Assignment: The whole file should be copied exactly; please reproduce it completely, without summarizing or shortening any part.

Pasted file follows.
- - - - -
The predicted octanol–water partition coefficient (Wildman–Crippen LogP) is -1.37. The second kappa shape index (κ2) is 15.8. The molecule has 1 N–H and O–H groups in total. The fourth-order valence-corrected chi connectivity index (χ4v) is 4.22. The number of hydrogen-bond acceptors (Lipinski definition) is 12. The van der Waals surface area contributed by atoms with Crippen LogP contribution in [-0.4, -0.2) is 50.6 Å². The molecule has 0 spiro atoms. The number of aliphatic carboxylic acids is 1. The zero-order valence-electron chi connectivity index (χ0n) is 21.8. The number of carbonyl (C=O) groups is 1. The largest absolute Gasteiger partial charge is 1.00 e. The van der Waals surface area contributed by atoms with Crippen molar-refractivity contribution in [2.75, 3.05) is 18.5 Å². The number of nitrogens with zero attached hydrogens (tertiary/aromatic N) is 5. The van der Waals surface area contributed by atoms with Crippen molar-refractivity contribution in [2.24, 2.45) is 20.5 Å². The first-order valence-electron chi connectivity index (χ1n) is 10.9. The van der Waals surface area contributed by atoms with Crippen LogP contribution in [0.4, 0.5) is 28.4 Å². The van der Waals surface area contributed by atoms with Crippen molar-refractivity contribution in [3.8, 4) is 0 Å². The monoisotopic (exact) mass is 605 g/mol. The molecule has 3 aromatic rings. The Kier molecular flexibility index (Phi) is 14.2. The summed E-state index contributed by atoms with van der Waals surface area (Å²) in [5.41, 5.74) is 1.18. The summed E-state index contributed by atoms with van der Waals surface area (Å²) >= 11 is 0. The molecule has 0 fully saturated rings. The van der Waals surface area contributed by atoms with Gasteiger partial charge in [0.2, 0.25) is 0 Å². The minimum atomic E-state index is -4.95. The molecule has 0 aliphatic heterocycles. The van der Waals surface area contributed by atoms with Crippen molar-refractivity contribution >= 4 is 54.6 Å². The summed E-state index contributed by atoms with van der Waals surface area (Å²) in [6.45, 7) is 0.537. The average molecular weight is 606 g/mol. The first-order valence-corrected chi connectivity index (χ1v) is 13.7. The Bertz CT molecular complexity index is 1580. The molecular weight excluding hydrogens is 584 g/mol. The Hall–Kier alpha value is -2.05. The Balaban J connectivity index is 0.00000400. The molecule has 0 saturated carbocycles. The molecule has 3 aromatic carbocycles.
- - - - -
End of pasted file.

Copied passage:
The predicted octanol–water partition coefficient (Wildman–Crippen LogP) is -1.37. The second kappa shape index (κ2) is 15.8. The molecule has 1 N–H and O–H groups in total. The fourth-order valence-corrected chi connectivity index (χ4v) is 4.22. The number of hydrogen-bond acceptors (Lipinski definition) is 12. The van der Waals surface area contributed by atoms with Crippen LogP contribution in [-0.4, -0.2) is 50.6 Å². The molecule has 0 spiro atoms. The number of aliphatic carboxylic acids is 1. The zero-order valence-electron chi connectivity index (χ0n) is 21.8. The number of carbonyl (C=O) groups is 1. The largest absolute Gasteiger partial charge is 1.00 e. The van der Waals surface area contributed by atoms with Crippen molar-refractivity contribution in [2.75, 3.05) is 18.5 Å². The number of nitrogens with zero attached hydrogens (tertiary/aromatic N) is 5. The van der Waals surface area contributed by atoms with Crippen molar-refractivity contribution in [2.24, 2.45) is 20.5 Å². The first-order valence-electron chi connectivity index (χ1n) is 10.9. The van der Waals surface area contributed by atoms with Crippen LogP contribution in [0.4, 0.5) is 28.4 Å². The van der Waals surface area contributed by atoms with Crippen molar-refractivity contribution in [3.8, 4) is 0 Å². The monoisotopic (exact) mass is 605 g/mol. The molecule has 3 aromatic rings. The Kier molecular flexibility index (Phi) is 14.2. The summed E-state index contributed by atoms with van der Waals surface area (Å²) in [5.41, 5.74) is 1.18. The summed E-state index contributed by atoms with van der Waals surface area (Å²) >= 11 is 0. The molecule has 0 fully saturated rings. The van der Waals surface area contributed by atoms with Gasteiger partial charge in [0.2, 0.25) is 0 Å². The minimum atomic E-state index is -4.95. The molecule has 0 aliphatic heterocycles. The van der Waals surface area contributed by atoms with Crippen molar-refractivity contribution >= 4 is 54.6 Å². The summed E-state index contributed by atoms with van der Waals surface area (Å²) in [6.45, 7) is 0.537. The average molecular weight is 606 g/mol. The first-order valence-corrected chi connectivity index (χ1v) is 13.7. The Bertz CT molecular complexity index is 1580. The molecular weight excluding hydrogens is 584 g/mol. The Hall–Kier alpha value is -2.05. The Balaban J connectivity index is 0.00000400. The molecule has 0 saturated carbocycles. The molecule has 3 aromatic carbocycles.